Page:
20.224 Artificial & Architectural Intelligences in Design (HTC)

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Today, we are all, voluntarily or involuntarily, surrounded by objects and built environments driven by Artificial Intelligence (AI). This phenomenon has not only led to the automation of designs themselves, but more fundamentally, the automation of design cognition and the optimization of aesthetic imaginations for our cultural futures. If architects and designers are to continue in playing their roles as cultural producers, social activists and technological imaginaries, a holistic understanding of today’s AI systems is essential. Such a foundational knowledge will provide the much-needed historical and theoretical bases for critically reassessing the current nature of design processes and reframing the future culture of architecture and design. The course will begin by tracing the fascinating and intertwined genealogies of artificial intelligence and architectural intelligence from the 1960s onwards. This history will be vividly brought forth to the present with complementary readings on AI aesthetics, AI artists and other emerging AI design topics, such as adversarial-based design algorithms, post-truth redesign of visual culture, unsolicited algorithmic cultivation of collective design tastes, and the territorial politics of computer vision-based surveillances. Beyond the ‘critical writing’ of AI & Design, students will also work in groups to speculate ‘critical designs’ based on their newly acquired perspectives on the culture and nature of artificial designs. The deliverables are in the forms of design mock-ups, visual diagrams and written texts.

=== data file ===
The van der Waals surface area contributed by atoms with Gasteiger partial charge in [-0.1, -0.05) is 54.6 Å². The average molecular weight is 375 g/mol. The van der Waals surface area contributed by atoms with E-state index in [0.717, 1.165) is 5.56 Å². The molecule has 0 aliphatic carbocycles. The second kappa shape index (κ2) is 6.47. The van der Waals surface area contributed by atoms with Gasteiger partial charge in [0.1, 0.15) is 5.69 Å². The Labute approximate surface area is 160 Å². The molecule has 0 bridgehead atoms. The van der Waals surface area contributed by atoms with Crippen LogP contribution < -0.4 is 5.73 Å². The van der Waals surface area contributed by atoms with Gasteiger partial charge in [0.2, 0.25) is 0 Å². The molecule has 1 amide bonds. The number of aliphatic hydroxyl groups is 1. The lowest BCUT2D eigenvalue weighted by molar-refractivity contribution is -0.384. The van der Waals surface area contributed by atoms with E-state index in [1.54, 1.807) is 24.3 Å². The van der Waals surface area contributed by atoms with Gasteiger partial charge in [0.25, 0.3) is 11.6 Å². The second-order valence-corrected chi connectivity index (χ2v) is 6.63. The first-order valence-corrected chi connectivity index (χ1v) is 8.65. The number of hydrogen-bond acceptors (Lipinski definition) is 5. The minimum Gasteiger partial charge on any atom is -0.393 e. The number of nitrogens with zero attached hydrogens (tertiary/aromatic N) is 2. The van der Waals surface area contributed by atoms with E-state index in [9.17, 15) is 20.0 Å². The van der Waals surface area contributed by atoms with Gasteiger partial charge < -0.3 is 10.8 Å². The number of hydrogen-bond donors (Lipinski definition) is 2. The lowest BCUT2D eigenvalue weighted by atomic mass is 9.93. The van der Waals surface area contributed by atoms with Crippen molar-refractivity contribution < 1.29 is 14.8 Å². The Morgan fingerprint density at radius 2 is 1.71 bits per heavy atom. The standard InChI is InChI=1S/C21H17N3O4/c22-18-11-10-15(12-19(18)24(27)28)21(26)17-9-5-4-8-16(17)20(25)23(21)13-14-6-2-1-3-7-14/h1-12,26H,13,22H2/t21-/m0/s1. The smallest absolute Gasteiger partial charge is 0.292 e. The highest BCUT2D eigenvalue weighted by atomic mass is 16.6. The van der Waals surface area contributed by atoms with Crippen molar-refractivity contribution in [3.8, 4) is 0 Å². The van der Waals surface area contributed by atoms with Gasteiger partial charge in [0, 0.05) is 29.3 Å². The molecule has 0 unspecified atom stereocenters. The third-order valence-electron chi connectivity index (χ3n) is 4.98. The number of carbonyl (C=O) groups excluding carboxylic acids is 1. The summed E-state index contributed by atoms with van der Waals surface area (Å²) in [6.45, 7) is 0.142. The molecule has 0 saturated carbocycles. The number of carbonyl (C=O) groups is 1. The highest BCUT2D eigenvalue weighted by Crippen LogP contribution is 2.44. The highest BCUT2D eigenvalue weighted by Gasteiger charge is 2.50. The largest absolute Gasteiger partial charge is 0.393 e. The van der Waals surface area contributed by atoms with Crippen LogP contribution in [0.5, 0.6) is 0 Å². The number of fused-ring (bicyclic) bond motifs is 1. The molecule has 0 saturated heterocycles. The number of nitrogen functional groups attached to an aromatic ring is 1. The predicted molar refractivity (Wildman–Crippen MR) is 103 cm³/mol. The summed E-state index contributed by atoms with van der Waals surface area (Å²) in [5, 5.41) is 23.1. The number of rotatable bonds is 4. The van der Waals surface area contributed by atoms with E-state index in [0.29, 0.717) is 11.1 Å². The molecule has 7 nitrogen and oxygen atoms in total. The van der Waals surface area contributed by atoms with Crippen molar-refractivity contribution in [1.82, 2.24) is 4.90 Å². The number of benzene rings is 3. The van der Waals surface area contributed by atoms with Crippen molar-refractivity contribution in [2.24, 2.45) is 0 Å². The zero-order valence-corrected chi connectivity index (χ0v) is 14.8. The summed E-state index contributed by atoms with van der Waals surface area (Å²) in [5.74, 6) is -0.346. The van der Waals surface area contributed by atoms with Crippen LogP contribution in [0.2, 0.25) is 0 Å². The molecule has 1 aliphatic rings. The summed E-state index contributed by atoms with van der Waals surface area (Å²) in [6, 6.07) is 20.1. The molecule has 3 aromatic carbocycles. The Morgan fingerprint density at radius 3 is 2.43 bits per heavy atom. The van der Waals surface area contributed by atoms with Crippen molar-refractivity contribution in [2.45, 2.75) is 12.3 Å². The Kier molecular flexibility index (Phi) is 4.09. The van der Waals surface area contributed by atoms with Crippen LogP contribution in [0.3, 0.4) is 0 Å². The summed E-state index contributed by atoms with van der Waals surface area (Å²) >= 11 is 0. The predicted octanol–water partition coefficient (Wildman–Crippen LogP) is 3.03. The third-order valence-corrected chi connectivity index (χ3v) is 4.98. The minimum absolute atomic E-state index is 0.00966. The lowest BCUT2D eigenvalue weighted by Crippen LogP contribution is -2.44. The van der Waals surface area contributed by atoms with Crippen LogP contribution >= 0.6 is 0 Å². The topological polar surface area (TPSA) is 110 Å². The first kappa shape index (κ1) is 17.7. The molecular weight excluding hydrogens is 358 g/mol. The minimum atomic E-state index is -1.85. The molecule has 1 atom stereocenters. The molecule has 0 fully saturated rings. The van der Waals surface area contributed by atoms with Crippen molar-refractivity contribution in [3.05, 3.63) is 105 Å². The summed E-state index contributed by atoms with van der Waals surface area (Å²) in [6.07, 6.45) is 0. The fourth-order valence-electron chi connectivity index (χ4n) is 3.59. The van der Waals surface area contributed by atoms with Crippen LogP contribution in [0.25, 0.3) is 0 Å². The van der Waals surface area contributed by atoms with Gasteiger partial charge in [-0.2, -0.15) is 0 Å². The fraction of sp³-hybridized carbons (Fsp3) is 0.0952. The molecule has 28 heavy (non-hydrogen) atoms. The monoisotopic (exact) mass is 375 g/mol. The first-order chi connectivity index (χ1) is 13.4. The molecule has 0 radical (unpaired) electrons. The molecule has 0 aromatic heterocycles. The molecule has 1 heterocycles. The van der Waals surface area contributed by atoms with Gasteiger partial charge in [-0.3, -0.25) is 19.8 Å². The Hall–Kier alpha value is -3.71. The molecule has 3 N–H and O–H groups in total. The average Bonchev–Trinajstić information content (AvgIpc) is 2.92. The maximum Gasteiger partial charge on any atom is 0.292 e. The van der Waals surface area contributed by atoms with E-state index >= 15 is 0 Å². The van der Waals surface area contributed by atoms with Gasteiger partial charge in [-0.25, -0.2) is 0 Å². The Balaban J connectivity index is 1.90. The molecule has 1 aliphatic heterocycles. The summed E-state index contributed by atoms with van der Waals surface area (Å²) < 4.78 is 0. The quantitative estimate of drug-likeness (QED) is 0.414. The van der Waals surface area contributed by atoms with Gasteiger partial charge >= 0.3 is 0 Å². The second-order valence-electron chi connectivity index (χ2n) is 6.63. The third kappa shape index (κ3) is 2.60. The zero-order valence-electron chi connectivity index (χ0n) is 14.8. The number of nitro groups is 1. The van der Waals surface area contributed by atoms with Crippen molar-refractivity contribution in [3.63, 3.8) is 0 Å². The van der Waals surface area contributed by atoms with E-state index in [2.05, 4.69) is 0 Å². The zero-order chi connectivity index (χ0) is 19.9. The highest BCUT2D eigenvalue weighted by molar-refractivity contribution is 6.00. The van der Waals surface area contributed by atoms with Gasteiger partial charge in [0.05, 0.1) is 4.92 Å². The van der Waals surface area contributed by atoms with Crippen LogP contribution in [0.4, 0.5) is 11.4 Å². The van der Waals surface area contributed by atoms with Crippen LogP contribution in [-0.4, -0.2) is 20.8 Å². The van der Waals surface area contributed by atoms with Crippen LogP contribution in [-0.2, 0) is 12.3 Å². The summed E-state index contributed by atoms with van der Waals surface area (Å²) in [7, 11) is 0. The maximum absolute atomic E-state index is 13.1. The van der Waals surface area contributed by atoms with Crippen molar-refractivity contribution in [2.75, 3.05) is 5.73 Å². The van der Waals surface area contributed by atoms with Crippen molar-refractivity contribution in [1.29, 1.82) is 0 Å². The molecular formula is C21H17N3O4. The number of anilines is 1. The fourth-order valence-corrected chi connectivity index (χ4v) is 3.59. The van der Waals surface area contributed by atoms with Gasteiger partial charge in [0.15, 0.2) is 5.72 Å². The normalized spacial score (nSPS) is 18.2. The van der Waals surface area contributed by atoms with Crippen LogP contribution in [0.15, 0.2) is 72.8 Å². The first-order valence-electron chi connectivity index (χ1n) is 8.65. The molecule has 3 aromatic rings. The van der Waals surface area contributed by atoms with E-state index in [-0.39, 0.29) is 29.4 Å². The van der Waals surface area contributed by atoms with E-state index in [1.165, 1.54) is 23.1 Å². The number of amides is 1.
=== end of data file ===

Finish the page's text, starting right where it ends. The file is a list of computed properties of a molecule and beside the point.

Course Instructor: Immanuel Koh

Number of credits: 9

Pre-requisite: None but preferably 20.221 and 20.222.

Workload: 4-0-5

Learning Objectives

  • Identify and examine key conceptions of ‘artificial design’ in the history of architecture and artificial intelligence from the mid-twentieth century to the present.
  • Evaluate the impact of today’s embedded AI systems on design culture and aesthetics in formulating one’s own critical design perspective.
  • Design and propose new architectural scenarios in response to topical AI-related societal issues.

Measurable Outcomes

  • Developing and delivering a written essay on selected paradigms of artificial design from the history of architecture and AI. (Individual work | Written Article)
  • Developing and delivering a visual presentation in communicating a proposed AI-focused design concept. (Team work | Mid-Review)
  • Constructing a scenario-based design mock-up that addresses topical AI-related societal issues. (Team work | Final Review)

Image credits: Frank Rosenblatt, Diagram of the organisation of the Mark 1 Perceptron. Mark I Perceptron Operators’ Manual, Cornell Aeronautical Laboratory, Buffalo, 1960.

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